BY: Nina Joung
As the world continues to grapple with the COVID-19 pandemic, there’s been greater attention brought to our country’s most vulnerable communities. From the elderly, to those with pre-existing health conditions, to the many low-wage workers that have quickly been deemed essential during this time, COVID-19 has put a bigger spotlight on the health risks that surround these communities.
For those who have been studying the climate crisis and are watching this pandemic unfold, there is a notable overlap between the communities vulnerable to COVID-19 and those that are most impacted by climate change. From increased respiratory issues caused by air pollution to the increased risk of infectious disease due to increased temperatures, the climate crisis comes with its own slew of critical health concerns. And these health risks often hit low-income, Black and Brown, and elderly communities first — just to name a few.
We’ve linked a few articles below to show how different communities currently vulnerable to COVID-19 have been and will continue to be impacted by the threat of climate change.
1. Those with pre-existing health conditions can feel the heat of climate change more intensely
People who have pre-existing health conditions, particularly respiratory issues, are now fighting two battles: Coronavirus and climate change.
Oil and gas sites in Texas have made local residents and workers vulnerable to a combination of upper respiratory issues such as asthma and shortness of breath.
Those with respiratory issues and compromised immune systems are more at risk of being harmed by worsening air quality caused by longer and stronger pollen seasons, hotter temperatures and changing weather patterns, and more frequent droughts which can induce wildfires.
Lupus is a chronic, disabling and potentially life-threatening autoimmune disease. Lupus patients — often women and people of color — can expect to have exacerbated symptoms due to the atmospheric changes caused by climate change.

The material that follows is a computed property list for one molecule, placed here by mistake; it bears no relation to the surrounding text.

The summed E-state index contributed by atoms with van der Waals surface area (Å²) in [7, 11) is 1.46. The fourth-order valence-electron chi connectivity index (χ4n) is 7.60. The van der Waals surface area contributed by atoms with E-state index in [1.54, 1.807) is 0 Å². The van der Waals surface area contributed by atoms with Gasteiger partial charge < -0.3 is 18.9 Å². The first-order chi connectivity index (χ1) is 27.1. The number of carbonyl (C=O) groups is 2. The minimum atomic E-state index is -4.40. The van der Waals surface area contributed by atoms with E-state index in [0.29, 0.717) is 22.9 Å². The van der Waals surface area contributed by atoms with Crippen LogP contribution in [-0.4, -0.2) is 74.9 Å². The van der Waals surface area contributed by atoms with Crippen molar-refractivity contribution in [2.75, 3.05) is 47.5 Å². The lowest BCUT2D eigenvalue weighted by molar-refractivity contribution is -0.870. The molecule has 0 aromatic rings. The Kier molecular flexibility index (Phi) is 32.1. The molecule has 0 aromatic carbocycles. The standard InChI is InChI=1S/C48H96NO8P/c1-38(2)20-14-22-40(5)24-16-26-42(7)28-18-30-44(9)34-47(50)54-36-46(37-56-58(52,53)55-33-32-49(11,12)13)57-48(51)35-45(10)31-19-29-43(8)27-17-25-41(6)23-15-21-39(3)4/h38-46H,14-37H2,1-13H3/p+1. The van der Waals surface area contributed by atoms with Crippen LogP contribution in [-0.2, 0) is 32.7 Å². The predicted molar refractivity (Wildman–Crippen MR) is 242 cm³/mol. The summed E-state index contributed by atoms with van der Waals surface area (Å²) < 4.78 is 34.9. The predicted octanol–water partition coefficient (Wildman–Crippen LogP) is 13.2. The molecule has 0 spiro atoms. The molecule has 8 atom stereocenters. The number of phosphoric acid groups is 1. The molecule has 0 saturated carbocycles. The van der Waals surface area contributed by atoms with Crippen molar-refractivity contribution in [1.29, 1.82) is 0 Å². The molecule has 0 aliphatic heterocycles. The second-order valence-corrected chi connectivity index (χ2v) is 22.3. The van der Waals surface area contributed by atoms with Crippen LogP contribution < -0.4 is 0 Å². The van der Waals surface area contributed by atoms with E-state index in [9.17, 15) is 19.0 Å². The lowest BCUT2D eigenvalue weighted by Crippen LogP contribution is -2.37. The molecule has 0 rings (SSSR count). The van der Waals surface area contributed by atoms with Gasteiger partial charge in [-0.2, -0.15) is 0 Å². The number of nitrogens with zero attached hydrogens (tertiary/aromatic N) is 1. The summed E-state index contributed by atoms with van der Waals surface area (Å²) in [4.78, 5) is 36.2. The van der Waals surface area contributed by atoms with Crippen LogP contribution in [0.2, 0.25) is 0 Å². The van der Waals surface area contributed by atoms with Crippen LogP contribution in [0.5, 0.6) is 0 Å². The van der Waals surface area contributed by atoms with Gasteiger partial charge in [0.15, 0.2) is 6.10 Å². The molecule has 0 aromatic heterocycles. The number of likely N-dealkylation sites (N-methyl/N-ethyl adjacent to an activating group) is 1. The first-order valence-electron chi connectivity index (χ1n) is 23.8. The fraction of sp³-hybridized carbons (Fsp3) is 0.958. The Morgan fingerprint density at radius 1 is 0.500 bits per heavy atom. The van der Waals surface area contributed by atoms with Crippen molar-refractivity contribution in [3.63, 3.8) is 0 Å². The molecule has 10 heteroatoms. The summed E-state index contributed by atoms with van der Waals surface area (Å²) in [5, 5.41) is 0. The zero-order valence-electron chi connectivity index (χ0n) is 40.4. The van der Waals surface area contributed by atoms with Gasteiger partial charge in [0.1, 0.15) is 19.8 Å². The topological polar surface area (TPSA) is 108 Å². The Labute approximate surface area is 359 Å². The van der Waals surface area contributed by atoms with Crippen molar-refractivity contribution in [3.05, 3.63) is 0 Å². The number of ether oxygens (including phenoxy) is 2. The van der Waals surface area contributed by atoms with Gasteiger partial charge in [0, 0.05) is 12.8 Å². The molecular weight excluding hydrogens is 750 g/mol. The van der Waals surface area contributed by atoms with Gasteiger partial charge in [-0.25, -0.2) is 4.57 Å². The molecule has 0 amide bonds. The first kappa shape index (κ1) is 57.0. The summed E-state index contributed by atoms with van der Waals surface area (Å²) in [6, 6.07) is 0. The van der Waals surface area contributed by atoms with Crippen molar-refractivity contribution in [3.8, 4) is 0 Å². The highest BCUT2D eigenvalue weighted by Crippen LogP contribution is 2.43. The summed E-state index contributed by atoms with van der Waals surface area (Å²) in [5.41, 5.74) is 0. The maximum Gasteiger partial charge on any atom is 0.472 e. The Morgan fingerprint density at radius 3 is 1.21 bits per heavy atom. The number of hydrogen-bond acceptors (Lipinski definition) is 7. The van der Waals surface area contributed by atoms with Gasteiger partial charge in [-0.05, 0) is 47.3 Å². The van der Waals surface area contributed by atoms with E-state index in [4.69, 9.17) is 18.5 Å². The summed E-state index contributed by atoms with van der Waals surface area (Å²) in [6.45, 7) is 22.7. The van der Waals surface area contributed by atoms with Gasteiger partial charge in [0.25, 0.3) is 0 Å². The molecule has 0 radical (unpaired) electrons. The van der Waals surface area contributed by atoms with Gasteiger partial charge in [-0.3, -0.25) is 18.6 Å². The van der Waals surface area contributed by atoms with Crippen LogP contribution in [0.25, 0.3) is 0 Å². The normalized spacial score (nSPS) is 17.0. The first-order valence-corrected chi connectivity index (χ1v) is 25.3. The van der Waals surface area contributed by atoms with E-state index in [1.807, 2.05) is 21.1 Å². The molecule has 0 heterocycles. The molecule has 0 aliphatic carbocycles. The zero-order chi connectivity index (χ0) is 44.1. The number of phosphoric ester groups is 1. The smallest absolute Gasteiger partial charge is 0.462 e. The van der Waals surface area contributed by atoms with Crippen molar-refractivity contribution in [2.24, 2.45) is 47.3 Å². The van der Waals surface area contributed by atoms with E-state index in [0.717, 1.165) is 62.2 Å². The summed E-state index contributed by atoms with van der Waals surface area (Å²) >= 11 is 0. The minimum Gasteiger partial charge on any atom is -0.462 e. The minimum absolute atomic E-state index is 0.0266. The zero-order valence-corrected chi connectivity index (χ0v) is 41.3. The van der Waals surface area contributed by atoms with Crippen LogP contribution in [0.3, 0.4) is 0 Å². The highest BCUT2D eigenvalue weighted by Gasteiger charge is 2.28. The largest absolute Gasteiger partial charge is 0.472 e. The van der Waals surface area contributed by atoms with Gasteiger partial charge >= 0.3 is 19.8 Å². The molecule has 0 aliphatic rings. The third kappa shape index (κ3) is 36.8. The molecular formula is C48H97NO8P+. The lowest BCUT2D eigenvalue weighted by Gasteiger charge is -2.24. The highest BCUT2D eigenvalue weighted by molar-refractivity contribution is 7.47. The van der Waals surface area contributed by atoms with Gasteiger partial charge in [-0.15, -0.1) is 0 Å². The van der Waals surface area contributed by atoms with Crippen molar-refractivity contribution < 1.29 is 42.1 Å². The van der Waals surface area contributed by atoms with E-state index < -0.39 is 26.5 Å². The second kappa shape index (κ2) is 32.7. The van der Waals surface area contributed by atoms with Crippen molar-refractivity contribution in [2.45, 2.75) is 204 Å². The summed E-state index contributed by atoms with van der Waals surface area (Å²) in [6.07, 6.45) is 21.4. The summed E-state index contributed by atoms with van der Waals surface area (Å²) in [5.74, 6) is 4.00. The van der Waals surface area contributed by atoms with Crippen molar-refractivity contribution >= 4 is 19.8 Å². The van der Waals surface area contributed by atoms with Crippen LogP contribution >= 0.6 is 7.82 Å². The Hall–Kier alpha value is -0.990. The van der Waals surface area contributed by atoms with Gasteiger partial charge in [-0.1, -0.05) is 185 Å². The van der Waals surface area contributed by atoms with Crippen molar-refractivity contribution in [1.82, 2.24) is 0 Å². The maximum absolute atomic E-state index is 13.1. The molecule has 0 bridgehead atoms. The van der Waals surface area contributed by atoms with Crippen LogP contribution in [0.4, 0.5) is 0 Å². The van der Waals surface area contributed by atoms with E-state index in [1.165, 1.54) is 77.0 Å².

2. Black and Brown communities are more at risk for life-threatening climate impacts.
In addition to exposing themselves to COVID-19 for work more often than their White counterparts and their increased vulnerability to health issues like asthma and heart disease, Black and Brown communities are more at risk of contracting COVID-19. But inequitable exposure to hazardous environments and life-threatening health conditions are issues these communities encounter on the climate front, as well.
As sea level rise threatens Miami’s waterfront properties, wealthy residents are moving inland. This has triggered climbing real estate prices in the city’s historically Black and Brown inland neighborhoods, forcing some residents out. Follow Marlene Bastien from the Family Action Network Movement who is fighting climate gentrification in Miami’s Haitian and African American communities.
“Heat is not an equal opportunity killer.” Read how the lack of access to things like air conditioning, cooling centers, and bus service put redlined, majority non-white neighborhoods more at risk of deadly heatwaves.